Wheresoever They May Be is a well-written, powerful, and sometimes gritty book about realities of life during WWII. The novel follows four people whose lives intersect off and on at home and abroad. Author Terri Wangard has obviously conducted extensive research about the era, the factory work, and the military. Although sometimes overwhelming, I loved learning about aspects of the time period I was unfamiliar with. Several things also intrigued me enough to conduct my own research to learn more. Her characters are so real I found myself emotionally responding to the rude and unlikeable people and rooting for the “good guys.” The chapters alternate between Points of View creating page-turning suspense. There were several incidents which made me laugh out loud, and others which made me gasp. I love all of Terri’s books, and this is another great read. I didn’t give Wheresoever They May Be five stars because of the violence, but that is personal taste and not a criticism. The novel is, after all, about wartime. Highly recommended.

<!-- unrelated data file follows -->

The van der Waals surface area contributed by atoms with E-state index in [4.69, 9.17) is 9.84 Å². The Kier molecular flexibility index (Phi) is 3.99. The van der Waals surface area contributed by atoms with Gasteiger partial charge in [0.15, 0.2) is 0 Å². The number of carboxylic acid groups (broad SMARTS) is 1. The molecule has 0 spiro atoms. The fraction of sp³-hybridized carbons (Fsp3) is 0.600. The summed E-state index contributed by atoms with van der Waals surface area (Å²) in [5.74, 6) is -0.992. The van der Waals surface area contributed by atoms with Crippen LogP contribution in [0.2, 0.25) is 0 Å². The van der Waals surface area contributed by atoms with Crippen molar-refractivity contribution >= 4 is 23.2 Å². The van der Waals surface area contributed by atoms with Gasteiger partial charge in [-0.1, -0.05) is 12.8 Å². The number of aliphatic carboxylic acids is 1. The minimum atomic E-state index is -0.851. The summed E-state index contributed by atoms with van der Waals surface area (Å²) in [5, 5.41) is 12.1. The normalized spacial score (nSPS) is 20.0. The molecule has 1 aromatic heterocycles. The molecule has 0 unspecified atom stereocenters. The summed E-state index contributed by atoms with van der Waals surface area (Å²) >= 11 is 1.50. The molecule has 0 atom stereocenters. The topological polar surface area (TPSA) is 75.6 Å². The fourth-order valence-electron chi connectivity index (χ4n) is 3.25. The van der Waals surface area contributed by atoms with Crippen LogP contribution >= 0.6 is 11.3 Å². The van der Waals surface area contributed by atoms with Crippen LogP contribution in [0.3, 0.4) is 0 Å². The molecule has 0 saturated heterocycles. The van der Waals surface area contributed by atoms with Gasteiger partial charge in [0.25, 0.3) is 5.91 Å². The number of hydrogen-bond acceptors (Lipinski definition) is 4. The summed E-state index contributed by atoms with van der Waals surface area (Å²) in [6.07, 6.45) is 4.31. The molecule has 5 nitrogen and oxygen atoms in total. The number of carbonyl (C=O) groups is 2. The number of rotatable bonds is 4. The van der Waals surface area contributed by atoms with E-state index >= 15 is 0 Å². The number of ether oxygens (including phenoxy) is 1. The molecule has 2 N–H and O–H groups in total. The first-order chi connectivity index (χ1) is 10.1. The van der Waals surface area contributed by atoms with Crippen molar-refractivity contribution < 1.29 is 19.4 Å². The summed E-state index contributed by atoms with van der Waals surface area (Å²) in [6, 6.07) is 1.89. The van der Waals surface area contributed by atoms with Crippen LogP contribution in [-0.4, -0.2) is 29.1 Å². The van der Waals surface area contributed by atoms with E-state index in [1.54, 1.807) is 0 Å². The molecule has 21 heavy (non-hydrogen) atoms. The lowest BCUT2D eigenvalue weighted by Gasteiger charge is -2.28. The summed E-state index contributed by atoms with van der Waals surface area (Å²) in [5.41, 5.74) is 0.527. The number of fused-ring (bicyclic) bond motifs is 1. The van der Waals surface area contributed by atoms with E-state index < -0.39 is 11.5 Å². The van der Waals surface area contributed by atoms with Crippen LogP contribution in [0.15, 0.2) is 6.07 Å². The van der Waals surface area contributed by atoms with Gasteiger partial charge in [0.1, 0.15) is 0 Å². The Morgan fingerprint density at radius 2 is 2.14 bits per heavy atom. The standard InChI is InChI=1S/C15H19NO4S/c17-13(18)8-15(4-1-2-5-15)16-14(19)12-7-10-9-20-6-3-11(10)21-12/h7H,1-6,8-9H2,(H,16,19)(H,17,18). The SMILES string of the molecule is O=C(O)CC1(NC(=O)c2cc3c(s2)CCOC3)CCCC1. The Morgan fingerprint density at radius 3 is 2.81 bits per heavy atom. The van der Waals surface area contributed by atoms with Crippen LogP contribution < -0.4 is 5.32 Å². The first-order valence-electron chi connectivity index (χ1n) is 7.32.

I received this book for free from CelebrateLit Publicity, and a favorable review was not required. All opinions expressed are my own.

About the Author

Terri Wangard grew up in Green Bay, Wisconsin, during the Lombardi Glory Years. Her first Girl Scout badge was the Writer. These days she is writing historical fiction, and won the 2013 Writers on the Storm contest and 2013 First Impressions, as well as being a 2012 Genesis finalist. Holder of a bachelor’s degree in history and a master’s degree in library science, she lives in Wisconsin. Her research included going for a ride in a WWII B-17 Flying Fortress bomber. Classic Boating Magazine, a family business since 1984, keeps her busy as an associate editor.